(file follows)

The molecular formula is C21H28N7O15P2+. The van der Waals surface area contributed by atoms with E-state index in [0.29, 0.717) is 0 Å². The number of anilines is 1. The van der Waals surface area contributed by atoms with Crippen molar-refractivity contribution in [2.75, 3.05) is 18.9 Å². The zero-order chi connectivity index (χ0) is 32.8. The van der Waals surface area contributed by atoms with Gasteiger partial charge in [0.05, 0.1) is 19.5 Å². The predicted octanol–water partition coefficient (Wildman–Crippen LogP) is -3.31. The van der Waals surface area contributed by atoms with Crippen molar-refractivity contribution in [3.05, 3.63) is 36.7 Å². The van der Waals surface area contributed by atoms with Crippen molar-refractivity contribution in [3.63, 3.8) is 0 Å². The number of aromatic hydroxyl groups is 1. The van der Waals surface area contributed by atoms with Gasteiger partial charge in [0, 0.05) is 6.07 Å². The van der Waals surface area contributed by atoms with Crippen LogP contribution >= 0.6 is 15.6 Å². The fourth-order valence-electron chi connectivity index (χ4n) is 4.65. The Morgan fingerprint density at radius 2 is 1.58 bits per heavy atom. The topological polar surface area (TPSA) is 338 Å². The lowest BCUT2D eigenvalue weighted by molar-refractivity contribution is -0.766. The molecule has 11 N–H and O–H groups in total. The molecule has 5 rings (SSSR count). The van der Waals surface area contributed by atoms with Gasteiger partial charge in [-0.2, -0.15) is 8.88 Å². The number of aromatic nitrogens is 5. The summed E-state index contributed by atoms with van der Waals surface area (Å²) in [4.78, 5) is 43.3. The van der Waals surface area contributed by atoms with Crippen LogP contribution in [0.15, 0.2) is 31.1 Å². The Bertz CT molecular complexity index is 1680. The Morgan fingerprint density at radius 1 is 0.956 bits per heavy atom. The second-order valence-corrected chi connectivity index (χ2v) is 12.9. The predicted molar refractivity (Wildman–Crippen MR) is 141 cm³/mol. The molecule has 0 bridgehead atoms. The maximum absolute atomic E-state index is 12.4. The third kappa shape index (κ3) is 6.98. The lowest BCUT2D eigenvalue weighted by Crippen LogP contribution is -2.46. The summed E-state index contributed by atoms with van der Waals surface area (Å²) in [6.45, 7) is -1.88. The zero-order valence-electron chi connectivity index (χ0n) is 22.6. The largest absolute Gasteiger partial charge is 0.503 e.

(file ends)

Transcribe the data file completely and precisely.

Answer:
The molecular formula is C21H28N7O15P2+. The van der Waals surface area contributed by atoms with E-state index in [0.29, 0.717) is 0 Å². The number of anilines is 1. The van der Waals surface area contributed by atoms with Crippen molar-refractivity contribution in [2.75, 3.05) is 18.9 Å². The zero-order chi connectivity index (χ0) is 32.8. The van der Waals surface area contributed by atoms with Gasteiger partial charge in [0.05, 0.1) is 19.5 Å². The predicted octanol–water partition coefficient (Wildman–Crippen LogP) is -3.31. The van der Waals surface area contributed by atoms with Crippen molar-refractivity contribution in [3.05, 3.63) is 36.7 Å². The van der Waals surface area contributed by atoms with Crippen molar-refractivity contribution in [3.63, 3.8) is 0 Å². The number of aromatic hydroxyl groups is 1. The van der Waals surface area contributed by atoms with Gasteiger partial charge in [0, 0.05) is 6.07 Å². The van der Waals surface area contributed by atoms with Crippen LogP contribution >= 0.6 is 15.6 Å². The fourth-order valence-electron chi connectivity index (χ4n) is 4.65. The Morgan fingerprint density at radius 2 is 1.58 bits per heavy atom. The topological polar surface area (TPSA) is 338 Å². The lowest BCUT2D eigenvalue weighted by molar-refractivity contribution is -0.766. The molecule has 11 N–H and O–H groups in total. The molecule has 5 rings (SSSR count). The van der Waals surface area contributed by atoms with Gasteiger partial charge in [-0.2, -0.15) is 8.88 Å². The number of aromatic nitrogens is 5. The summed E-state index contributed by atoms with van der Waals surface area (Å²) in [4.78, 5) is 43.3. The van der Waals surface area contributed by atoms with Crippen LogP contribution in [0.15, 0.2) is 31.1 Å². The Bertz CT molecular complexity index is 1680. The Morgan fingerprint density at radius 1 is 0.956 bits per heavy atom. The second-order valence-corrected chi connectivity index (χ2v) is 12.9. The predicted molar refractivity (Wildman–Crippen MR) is 141 cm³/mol. The molecule has 0 bridgehead atoms. The maximum absolute atomic E-state index is 12.4. The third kappa shape index (κ3) is 6.98. The lowest BCUT2D eigenvalue weighted by Crippen LogP contribution is -2.46. The summed E-state index contributed by atoms with van der Waals surface area (Å²) in [6.45, 7) is -1.88. The zero-order valence-electron chi connectivity index (χ0n) is 22.6. The largest absolute Gasteiger partial charge is 0.503 e.